Through close observation and an emotional empathy deriving, in part, from his own working-class background, Hoggart defines a fairly homogeneous and representative group of working-class people. Against this background may be seen how the various appeals of mass publications and other artifacts of popular culture connect with traditional and commonly accepted attitudes, how they are altering those attitudes, and how they are meeting resistance. Hoggart argues that the appeals made by mass publicists-more insistent, effective, and pervasive than in the past-are moving toward the creation of an undifferentiated mass culture and that the remnants of an authentic urban culture are being destroyed.
In his introduction to this new edition, Andrew Goodwin, professor of broadcast communications arts at San Francisco State University, defines Hoggart's place among contending schools of English cultural criticism and points out the prescience of his analysis for developments in England over the past thirty years. He notes as well the fruitful links to be made between Hoggart's method and findings and aspects of popular culture in the United States.
The new edition of Media, Gender and Identity is a highly readable introduction to the relationship between media and gender identities today. Fully revised and updated, including new case studies and a new chapter, it considers a wide range of research and provides new ways for thinking about the media’s influence on gender and sexuality.
David Gauntlett discusses movies such as Knocked Up and Spiderman 3, men’s and women’s magazines, TV shows, self-help books, YouTube videos, and more, to show how the media play a role in the shaping of individual self-identities.
The book includes:
Media Criticism in a Digital Age applies key aesthetic, sociological, philosophical, psychological, structural and economic principles to arrive at a comprehensive evaluation of programming and advertising content. It offers a rich blend of insights from both industry and academic authorities. These insights range from the observations of Plato and Aristotle to the research that motivates twenty-first century marketing and advertising. Key features of the book are comprised of:
Media Criticism in a Digital Ageequips emerging media professionals as well as perceptive consumers with the evaluative tools to maximize their media understanding and enjoyment.
'A landmark contribution to scholarship, Küng’s excellent book provides an empirically rich and analytically sharp-sighted guide to contemporary organizational strategies in a complex and dynamic media environment.'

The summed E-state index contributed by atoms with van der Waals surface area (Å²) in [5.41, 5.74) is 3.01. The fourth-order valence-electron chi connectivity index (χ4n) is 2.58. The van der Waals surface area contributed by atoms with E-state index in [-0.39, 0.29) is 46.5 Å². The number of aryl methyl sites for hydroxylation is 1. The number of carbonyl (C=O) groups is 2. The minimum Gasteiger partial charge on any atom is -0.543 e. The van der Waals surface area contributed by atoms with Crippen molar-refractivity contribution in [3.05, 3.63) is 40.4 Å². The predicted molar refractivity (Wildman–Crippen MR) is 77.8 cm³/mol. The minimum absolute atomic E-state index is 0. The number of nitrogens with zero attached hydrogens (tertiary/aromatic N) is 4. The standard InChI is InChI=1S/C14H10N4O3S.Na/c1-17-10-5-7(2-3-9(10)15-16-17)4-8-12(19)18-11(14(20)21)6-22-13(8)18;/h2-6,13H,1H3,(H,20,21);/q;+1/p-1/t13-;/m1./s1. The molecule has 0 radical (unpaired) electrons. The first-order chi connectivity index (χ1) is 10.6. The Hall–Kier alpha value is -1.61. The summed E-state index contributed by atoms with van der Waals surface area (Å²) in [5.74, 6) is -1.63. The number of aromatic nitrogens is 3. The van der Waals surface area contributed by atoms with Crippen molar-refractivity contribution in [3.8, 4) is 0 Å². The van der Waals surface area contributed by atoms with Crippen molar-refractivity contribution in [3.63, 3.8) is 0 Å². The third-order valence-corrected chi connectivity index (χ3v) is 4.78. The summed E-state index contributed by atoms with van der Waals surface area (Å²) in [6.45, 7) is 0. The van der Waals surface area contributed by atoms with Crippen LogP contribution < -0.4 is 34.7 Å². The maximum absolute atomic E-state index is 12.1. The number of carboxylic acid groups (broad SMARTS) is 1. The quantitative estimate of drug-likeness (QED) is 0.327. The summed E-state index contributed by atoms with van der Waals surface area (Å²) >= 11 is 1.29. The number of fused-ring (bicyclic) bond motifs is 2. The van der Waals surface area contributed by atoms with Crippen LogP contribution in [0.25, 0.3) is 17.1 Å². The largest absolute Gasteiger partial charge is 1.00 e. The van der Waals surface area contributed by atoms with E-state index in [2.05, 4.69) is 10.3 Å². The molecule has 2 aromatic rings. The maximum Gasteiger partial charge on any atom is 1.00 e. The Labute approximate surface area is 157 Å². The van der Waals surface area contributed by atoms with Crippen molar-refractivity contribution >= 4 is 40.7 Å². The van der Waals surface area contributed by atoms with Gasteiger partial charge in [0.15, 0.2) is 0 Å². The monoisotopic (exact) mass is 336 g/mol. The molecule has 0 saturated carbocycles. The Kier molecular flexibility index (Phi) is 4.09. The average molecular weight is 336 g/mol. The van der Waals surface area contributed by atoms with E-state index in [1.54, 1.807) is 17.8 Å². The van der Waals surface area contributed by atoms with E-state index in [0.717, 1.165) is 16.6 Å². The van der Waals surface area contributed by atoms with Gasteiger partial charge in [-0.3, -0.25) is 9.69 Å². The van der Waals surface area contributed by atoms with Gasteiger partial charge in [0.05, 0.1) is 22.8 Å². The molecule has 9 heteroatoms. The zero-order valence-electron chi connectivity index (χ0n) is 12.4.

– Gillian Doyle, University of Glasgow
'In the age of relentless technological disruption, unlimited distribution and non-professionalization, media firms are more dependent than ever on strategic management. Küng articulates the dimensions of media industries to account for an ever-increasing array of challenges and strategies.'
– David Craig, University of Southern California
In this Second Edition of a book many found invaluable for research and teaching, including myself, Küng accomplishes a challenging task: to preserve all the best qualities of the First Edition while both extending the scope and deepening understandings about strategic management theory in application to media industries.'
– Gregory Ferrell Lowe, University of Tampere
With the media industries facing unprecedented change and challenge from top to bottom, it has never been more vital to understand the elements of strategy and how they apply to media organizations.
This new edition:Shows innovation, disruption and strategic adaptation in action, with a stronger focus on a case-based approach Takes readers deep into case studies on BuzzFeed, The Guardian, Netflix, the New York Times and the BBC Explains strategic theory and concepts with insight and clarity Shows how to understand change and decision-making within media organizations.
This is the essential guide to change and management in the media industries – ideal for students of media studies, media economics and media management.
Chomsky considers how the media might be democratized (as part of the general problem of developing more democratic institutions) in order to offer citizens broader and more meaningful participation in social and political life.
Shaun Moores draws on ideas from a range of disciplines in the humanities and social sciences, and expertly connects the analysis of media and communications with key themes in contemporary social theory.
Examining core issues of time and space, Moores also examines matters of interactions, signification and identity, and argues that media studies is bound up in the wider processes of the modern world and not just about studying the media.
This book makes a distinctive contribution towards rethinking the shape and direction of media studies today, and for students at advanced undergraduate or postgraduate level.
This volume is essential reading for undergraduate and postgraduate students and researchers of cultural studies, media studies and social theory.
A powerful manifesto by a leading media activist, Culture Jam lays the foundations for the most significant social movement of the early twenty-first century -- a movement that can change the world and the way we think and live.
Now 20% bigger, new features include:
• Brand new chapters on the how and why of researching media and culture
• All new case studies spotlighting the international media landscape
• Online readings showing how methods get used in real research
• Essential new material on ethnography, digital content analysis, online surveys and researching blogs.
Perfect for students of all ranges, How to Do Media and Cultural Studies continues to provide the clearest and most accessible guide to media and cultural studies as students embark on their own research.